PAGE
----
EU Green Deal – Revision of the Energy Taxation Directive
Joint industry position
Policy Amendment Request: Keep mineralogical processes outside the scope of the Energy Taxation Directive, by including them in the list of exemptions to which the Directive shall not apply, as per Article 3.1 (b).
We, the undersigned associations acknowledge the publication of the Fit for 55 Package as the most significant cluster of measures the EU has ever published at the same time, to achieve the same goal, namely the EU carbon neutrality by 2050. It is our firm conviction that these measures should set up the basis of a coherent, achievable environmental and socio-economic policy framework allowing the implementation of most efficient measures to reduce greenhouse gas emissions while ensuring that long-term goals, as well as the international competitiveness of EU industry is not undermined.
Nevertheless, the undersigned associations would like to raise a concern with regards to Article 3(1) of the Energy Taxation Directive proposal, where the current tax exemption for mineralogical processes has been removed from both the article itself as well as from the preamble. In this context, we request the EU to retain the tax exemption for mineralogical process in the directive for the following reasons:
The Energy Taxation Directive should avoid overlap with other EU measures such as ETS or CBAM while ensuring the legal certainty, long-term goals as well as the international competitiveness of the industry. The level of GHG reduction requested through the ETS directive (-61% between 2005 and 2030) combined with the continuous increase in carbon prices (~60€/t in 2021) are already adding huge costs to the industry. In this respect, imposing new set of limitations in the energy tax proposal to achieve the same decarbonisation target could be highly detrimental for sectors which need to invest at the same time into their energy transition. The scrapping of several electricity levies, subsidies, or additional taxes, which would result in counter-productive effects for the EU climate goals, should be avoided. They should not be proposed without a thorough sectoral and national impact assessment. Alignment of taxation of energy products and electricity with EU energy and climate policies should only be done after a careful consideration of regional and national level potential.
Including mineralogical processes in the scope of the Directive would lead to a severe cost burden for the industry. Increasing the cost burden on selected industrial sectors will hinder not only the capital-intensive investments into new low-carbon technologies but also the achievement of the Fit for 55 Package main objectives.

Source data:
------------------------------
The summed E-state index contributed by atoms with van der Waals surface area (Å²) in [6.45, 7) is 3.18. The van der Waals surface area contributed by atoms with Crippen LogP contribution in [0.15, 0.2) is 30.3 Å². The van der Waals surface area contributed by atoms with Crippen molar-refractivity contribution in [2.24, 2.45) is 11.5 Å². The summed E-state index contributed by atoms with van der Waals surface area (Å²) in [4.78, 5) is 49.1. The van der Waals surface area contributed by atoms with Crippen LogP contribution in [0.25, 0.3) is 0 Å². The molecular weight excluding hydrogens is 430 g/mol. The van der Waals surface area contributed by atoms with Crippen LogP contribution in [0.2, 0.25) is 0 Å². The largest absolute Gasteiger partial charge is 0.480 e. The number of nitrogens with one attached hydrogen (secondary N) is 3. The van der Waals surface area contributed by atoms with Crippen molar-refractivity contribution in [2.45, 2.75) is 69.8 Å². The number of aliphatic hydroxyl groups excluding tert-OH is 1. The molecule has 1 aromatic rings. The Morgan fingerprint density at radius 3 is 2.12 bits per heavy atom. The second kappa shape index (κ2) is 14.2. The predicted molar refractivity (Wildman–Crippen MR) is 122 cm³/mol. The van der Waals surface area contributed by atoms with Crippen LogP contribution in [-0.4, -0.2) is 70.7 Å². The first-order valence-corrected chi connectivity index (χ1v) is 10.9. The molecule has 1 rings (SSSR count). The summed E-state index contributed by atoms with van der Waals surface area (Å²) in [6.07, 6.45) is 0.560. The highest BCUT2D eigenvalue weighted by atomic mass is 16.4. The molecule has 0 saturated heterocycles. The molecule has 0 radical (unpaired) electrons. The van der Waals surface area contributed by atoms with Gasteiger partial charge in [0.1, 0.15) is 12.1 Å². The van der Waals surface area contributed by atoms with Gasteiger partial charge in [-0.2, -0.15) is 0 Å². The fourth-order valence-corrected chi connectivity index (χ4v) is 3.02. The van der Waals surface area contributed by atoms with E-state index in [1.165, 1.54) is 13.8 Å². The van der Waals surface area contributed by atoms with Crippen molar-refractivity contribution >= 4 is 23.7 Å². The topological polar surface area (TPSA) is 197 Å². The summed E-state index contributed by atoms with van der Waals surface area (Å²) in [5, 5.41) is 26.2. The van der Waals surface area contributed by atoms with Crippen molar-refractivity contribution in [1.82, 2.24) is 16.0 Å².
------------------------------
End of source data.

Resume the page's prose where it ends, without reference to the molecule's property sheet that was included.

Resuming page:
To reach carbon neutrality in the manufacturing of mineralogical products, European manufacturers must deploy massive and long-term efforts (R&D, process innovation, investments etc.), which require predictable and coherent framework conditions. As the industry moves towards decarbonization, increased electrification will become the main energy source to achieve a climate neutral production. Excluding mineralogical processes from the exemption list would therefore not only increase production costs for conventional production technologies but also severely undermine future low-carbon processes. Furthermore, even if the energy and trade intensity as well as the carbon leakage status of the mineralogical industry have already been acknowledged in the ETS Directive, the industry is already confronted with the fact that several mineralogical industrial sectors are not compensated for indirect carbon costs associated to electricity. In addition, the EU Commission plans to increase electricity costs for several mineralogical sectors by drastically cutting reductions on electricity levies through the EU state aid guidelines on Climate, Environment and Energy.
Additional expenses would lead not only to a carbon but also an investment leakage, fewer jobs, less production, and less innovation.
Including mineralogical process in the scope of the Directive will distort the level playing field in the single market. Like the chemical, electrolytic and metallurgical processes, mineralogical processes are currently exempted from the scope of the EU Energy Taxation Directive (ETD). Removing the mineralogical processes from the exemption list, while keeping other processes would lead to a severe disruption in the level playing field among EU industries. The competitiveness of European manufacturers has already been exposed to severe pressure deriving from non-EU imports and even dumping and the current proposed amendment would only increase this burden.
The criteria and methodology based on which the mineralogical processes have been excluded from the exemption list are missing from both the revised directive as well as from the Impact Assessment accompanying it. It is unclear and therefore, uncertain which processes will continue to be covered by the tax exemption. Even more, the ETD does not define further those exceptions nor provide any detailed definitions or list of chemical reduction, electrolytic, metallurgical, and mineralogical processes.